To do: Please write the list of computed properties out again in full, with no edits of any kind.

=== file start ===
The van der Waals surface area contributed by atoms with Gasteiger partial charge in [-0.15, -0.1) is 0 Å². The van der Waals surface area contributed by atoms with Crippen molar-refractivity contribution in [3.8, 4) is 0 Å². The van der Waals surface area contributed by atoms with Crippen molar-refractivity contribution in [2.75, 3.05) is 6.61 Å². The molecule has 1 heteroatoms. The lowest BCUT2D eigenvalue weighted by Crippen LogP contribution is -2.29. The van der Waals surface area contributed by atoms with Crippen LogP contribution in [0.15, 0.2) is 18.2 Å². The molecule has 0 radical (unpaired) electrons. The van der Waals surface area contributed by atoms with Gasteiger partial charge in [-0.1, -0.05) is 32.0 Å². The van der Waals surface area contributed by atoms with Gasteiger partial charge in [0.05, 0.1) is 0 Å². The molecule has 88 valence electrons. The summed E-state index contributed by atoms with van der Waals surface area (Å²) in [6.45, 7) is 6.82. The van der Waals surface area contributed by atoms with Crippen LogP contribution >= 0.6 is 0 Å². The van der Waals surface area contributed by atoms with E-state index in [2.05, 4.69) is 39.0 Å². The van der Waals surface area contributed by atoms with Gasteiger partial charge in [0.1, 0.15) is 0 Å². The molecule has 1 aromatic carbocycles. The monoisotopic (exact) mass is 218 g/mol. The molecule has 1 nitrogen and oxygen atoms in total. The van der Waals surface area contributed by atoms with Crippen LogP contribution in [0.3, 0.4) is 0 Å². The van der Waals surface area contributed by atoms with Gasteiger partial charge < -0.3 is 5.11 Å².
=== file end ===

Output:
The van der Waals surface area contributed by atoms with Gasteiger partial charge in [-0.15, -0.1) is 0 Å². The van der Waals surface area contributed by atoms with Crippen molar-refractivity contribution in [3.8, 4) is 0 Å². The van der Waals surface area contributed by atoms with Crippen molar-refractivity contribution in [2.75, 3.05) is 6.61 Å². The molecule has 1 heteroatoms. The lowest BCUT2D eigenvalue weighted by Crippen LogP contribution is -2.29. The van der Waals surface area contributed by atoms with Crippen LogP contribution in [0.15, 0.2) is 18.2 Å². The molecule has 0 radical (unpaired) electrons. The van der Waals surface area contributed by atoms with Gasteiger partial charge in [-0.1, -0.05) is 32.0 Å². The van der Waals surface area contributed by atoms with Gasteiger partial charge in [0.05, 0.1) is 0 Å². The molecule has 88 valence electrons. The summed E-state index contributed by atoms with van der Waals surface area (Å²) in [6.45, 7) is 6.82. The van der Waals surface area contributed by atoms with Crippen LogP contribution >= 0.6 is 0 Å². The van der Waals surface area contributed by atoms with E-state index in [2.05, 4.69) is 39.0 Å². The van der Waals surface area contributed by atoms with Gasteiger partial charge in [0.1, 0.15) is 0 Å². The molecule has 1 aromatic carbocycles. The monoisotopic (exact) mass is 218 g/mol. The molecule has 1 nitrogen and oxygen atoms in total. The van der Waals surface area contributed by atoms with Crippen LogP contribution in [0.3, 0.4) is 0 Å². The van der Waals surface area contributed by atoms with Gasteiger partial charge < -0.3 is 5.11 Å².